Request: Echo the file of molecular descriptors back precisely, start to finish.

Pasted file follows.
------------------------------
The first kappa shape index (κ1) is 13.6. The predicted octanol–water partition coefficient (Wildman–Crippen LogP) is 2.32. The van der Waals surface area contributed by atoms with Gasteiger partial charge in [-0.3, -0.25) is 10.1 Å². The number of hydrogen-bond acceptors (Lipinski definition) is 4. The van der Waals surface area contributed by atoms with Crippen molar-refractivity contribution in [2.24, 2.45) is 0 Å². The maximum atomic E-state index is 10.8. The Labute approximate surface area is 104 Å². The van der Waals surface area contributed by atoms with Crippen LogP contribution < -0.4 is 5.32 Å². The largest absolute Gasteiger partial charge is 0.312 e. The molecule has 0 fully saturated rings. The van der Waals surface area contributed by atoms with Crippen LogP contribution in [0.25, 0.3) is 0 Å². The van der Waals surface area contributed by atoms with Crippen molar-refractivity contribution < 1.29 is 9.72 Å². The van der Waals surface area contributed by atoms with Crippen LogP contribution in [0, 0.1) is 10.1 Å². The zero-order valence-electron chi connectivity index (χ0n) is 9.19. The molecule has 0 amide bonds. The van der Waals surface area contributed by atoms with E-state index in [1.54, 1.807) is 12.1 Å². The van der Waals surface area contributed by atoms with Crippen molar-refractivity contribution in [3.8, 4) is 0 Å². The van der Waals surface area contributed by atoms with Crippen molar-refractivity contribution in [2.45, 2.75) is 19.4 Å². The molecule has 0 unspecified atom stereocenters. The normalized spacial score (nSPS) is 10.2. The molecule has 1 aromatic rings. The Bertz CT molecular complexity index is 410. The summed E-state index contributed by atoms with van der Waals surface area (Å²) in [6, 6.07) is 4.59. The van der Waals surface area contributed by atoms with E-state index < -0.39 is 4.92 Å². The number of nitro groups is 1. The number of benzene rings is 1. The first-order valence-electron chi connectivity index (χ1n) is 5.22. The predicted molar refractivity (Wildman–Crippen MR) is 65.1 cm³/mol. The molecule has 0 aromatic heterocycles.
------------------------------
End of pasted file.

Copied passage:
The first kappa shape index (κ1) is 13.6. The predicted octanol–water partition coefficient (Wildman–Crippen LogP) is 2.32. The van der Waals surface area contributed by atoms with Gasteiger partial charge in [-0.3, -0.25) is 10.1 Å². The number of hydrogen-bond acceptors (Lipinski definition) is 4. The van der Waals surface area contributed by atoms with Crippen molar-refractivity contribution in [2.24, 2.45) is 0 Å². The maximum atomic E-state index is 10.8. The Labute approximate surface area is 104 Å². The van der Waals surface area contributed by atoms with Crippen LogP contribution < -0.4 is 5.32 Å². The largest absolute Gasteiger partial charge is 0.312 e. The molecule has 0 fully saturated rings. The van der Waals surface area contributed by atoms with Crippen LogP contribution in [0.25, 0.3) is 0 Å². The van der Waals surface area contributed by atoms with Crippen molar-refractivity contribution < 1.29 is 9.72 Å². The van der Waals surface area contributed by atoms with Crippen LogP contribution in [0, 0.1) is 10.1 Å². The zero-order valence-electron chi connectivity index (χ0n) is 9.19. The molecule has 0 amide bonds. The van der Waals surface area contributed by atoms with E-state index in [1.54, 1.807) is 12.1 Å². The van der Waals surface area contributed by atoms with Crippen molar-refractivity contribution in [3.8, 4) is 0 Å². The van der Waals surface area contributed by atoms with Crippen molar-refractivity contribution in [2.45, 2.75) is 19.4 Å². The molecule has 0 unspecified atom stereocenters. The normalized spacial score (nSPS) is 10.2. The molecule has 1 aromatic rings. The Bertz CT molecular complexity index is 410. The summed E-state index contributed by atoms with van der Waals surface area (Å²) in [6, 6.07) is 4.59. The van der Waals surface area contributed by atoms with E-state index < -0.39 is 4.92 Å². The number of nitro groups is 1. The number of benzene rings is 1. The first-order valence-electron chi connectivity index (χ1n) is 5.22. The predicted molar refractivity (Wildman–Crippen MR) is 65.1 cm³/mol. The molecule has 0 aromatic heterocycles.